In my own estimation, the supplementary polls are to give all voters an opportunity of exercising their franchise and ensure that whoever is declared a winner of an electoral contest actually won fair and square. This is not the first time INEC will declare elections inconclusive.  It did in the following governorship elections: In Ekiti State in 2007; Imo State in 2011 and 2015; Abia, Taraba, Kogi and Bayelsa states in 2015.

After the conduct of the supplementary election held on Saturday, March 23, polled 1,033,695 votes to beat Abba Kabir-Yusuf, who got 1,024,713 votes. APC won the election conducted in 28 affected local councils. It polled 45,876 votes compared to PDP’s 10,239 votes out of the 57,777 accredited voters.

No sooner had the result of the rerun election announced not in their favour than the PDP rejected the results, citing violence and voter intimidation then as their main reason. Because if they felt that the conduct of the supplementary election is unconstitutional and unlawful, how come did they participate in a process they reckon as unlawful.  The PDP fully joined rerun only for it to turn their back from the beginning to the end. That will be their first albatross at the tribunal.

It was only after its attempt to fuel civic unrest fell on deaf ears, the PDP decided to take its case to the election tribunal. While the election umpire declared the result as transparently won by Ganduje, the PDP clowns fraudulently posted scenes of violence from other states and even beyond the shores of the land in the social media to support their dubious claim that the supplementary election in Kano was fraught with violence. And up till this moment they have not been able to bring any concrete evidence to that effect. Of course, there may be pockets of disagreements that could lead to brawls in isolated places but not in such a magnitude that can undermine the conduct of the election.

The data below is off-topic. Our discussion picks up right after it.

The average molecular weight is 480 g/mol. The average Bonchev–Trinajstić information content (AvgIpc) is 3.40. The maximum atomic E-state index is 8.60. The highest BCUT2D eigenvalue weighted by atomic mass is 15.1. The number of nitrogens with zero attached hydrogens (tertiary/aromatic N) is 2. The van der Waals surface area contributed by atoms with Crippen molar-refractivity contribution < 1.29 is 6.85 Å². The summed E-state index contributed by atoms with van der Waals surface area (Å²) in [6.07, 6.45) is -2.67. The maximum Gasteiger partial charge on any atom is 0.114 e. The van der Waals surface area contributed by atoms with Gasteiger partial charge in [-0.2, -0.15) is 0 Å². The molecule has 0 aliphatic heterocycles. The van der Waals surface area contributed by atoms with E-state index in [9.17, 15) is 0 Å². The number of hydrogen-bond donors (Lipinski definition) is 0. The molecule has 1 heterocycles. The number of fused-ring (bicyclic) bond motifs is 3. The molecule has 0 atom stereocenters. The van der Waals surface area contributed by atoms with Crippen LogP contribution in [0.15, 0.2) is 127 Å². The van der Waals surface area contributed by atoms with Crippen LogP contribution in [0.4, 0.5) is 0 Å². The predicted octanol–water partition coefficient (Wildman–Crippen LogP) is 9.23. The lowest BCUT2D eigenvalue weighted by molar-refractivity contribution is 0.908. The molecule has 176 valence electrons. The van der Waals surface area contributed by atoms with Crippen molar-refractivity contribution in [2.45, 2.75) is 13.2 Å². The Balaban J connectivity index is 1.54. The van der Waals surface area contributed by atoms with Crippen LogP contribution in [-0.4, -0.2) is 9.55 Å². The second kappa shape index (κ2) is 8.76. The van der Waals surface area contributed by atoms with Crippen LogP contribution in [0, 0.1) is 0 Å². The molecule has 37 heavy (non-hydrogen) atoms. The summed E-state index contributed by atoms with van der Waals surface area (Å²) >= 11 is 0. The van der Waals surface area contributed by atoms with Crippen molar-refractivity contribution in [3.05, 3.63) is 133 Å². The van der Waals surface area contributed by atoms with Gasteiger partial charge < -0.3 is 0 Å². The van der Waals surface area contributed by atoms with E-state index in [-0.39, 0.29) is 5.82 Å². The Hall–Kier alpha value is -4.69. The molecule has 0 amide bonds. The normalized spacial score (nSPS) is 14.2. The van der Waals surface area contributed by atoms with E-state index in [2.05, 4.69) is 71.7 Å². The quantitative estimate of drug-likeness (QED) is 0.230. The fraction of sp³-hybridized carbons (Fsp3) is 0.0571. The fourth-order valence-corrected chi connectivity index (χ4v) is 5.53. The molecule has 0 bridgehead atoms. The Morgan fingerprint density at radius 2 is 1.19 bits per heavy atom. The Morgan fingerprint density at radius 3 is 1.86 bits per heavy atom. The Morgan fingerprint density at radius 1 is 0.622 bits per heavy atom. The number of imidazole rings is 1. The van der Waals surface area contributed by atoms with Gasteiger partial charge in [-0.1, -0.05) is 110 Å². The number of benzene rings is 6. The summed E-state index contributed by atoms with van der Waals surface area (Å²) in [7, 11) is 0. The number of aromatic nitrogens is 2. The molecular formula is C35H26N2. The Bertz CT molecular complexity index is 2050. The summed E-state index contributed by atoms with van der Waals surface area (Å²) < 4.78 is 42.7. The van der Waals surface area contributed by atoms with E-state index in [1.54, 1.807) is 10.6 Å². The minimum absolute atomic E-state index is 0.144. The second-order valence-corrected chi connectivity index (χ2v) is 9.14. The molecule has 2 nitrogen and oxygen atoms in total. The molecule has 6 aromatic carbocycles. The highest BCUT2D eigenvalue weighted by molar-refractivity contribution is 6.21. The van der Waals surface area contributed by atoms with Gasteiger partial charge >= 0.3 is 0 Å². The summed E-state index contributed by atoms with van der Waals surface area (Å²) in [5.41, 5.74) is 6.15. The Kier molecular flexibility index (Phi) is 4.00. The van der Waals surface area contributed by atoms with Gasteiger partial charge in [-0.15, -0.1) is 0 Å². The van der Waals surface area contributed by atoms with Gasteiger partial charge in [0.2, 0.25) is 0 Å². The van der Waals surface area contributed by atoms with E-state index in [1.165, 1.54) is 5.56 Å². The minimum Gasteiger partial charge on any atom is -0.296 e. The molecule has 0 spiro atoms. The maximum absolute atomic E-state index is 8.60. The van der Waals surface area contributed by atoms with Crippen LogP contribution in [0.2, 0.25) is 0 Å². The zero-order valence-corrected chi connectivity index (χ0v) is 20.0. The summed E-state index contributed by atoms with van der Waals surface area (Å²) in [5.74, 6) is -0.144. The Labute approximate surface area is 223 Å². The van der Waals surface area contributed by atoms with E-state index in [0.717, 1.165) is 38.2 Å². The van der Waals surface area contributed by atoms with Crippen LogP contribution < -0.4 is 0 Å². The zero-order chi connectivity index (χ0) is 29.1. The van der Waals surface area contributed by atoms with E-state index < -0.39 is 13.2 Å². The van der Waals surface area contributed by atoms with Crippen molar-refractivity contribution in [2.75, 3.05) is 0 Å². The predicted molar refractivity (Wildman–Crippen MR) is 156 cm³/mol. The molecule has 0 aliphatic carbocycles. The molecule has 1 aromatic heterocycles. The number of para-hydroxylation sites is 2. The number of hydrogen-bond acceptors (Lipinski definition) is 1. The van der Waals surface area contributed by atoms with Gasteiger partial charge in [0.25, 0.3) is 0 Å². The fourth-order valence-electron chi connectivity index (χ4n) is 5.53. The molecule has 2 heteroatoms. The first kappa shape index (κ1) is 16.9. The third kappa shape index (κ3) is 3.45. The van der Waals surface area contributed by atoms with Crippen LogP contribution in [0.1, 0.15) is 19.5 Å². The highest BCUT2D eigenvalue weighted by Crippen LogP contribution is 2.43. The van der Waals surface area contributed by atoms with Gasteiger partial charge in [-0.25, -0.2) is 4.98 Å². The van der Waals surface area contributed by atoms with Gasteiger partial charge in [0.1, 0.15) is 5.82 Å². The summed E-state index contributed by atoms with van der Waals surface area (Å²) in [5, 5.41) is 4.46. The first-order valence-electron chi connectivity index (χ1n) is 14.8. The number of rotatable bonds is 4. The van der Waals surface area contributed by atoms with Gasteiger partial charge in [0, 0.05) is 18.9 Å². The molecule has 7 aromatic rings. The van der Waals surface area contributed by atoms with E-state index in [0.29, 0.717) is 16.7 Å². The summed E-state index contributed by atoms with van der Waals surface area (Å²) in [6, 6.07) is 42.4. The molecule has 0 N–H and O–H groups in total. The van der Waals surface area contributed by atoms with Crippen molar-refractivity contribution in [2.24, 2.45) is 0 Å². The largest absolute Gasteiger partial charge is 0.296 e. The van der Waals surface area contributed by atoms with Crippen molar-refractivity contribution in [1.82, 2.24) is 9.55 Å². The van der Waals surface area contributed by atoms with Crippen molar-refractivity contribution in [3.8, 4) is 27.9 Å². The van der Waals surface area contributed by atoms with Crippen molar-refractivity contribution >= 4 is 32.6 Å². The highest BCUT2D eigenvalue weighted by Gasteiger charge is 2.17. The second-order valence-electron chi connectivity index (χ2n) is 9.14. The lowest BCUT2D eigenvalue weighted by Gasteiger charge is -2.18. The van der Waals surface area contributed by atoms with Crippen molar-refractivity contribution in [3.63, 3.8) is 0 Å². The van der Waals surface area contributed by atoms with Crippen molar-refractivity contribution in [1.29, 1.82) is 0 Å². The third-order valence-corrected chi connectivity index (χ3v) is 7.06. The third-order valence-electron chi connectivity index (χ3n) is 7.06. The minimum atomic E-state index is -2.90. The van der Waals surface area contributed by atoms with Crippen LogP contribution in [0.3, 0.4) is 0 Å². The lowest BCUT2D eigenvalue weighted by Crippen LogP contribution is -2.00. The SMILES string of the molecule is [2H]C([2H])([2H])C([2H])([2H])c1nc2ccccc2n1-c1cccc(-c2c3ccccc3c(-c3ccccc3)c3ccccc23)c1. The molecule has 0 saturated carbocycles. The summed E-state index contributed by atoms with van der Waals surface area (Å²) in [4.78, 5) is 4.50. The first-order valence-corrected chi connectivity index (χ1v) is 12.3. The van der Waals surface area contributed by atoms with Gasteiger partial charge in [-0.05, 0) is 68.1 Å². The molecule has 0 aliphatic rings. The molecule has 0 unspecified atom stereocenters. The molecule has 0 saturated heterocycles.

While one is not attempting to preempt the election petition tribunal in Kano, the Supreme Court do not go into details of the outcome of the verdict passed by the Appeal Court. It, in most cases, go into technicalities to uphold or upturn the decision of the Appeal Court. The Osun case typifies this.

On drawing comparison between the Osun and Kano case, here is my take. From all indications, the Kano scenario is also technical in nature. The PDP is insisting that it only consider the result of the March 9 governorship election it claim it won, while INEC says it has every reason to consider that election as inconclusive. At the same time, PDP participated in the rerun election, only for it to consider it as unconstitutional and unlawful when it lost. Based on preliminary objection, the PDP has lost it here. Because there is no way you take part in a process you do not recognize.

With this in mind, I believe Ganduje will emerge triumphant in this case.

Abubakar is an analyst and public affairs commentator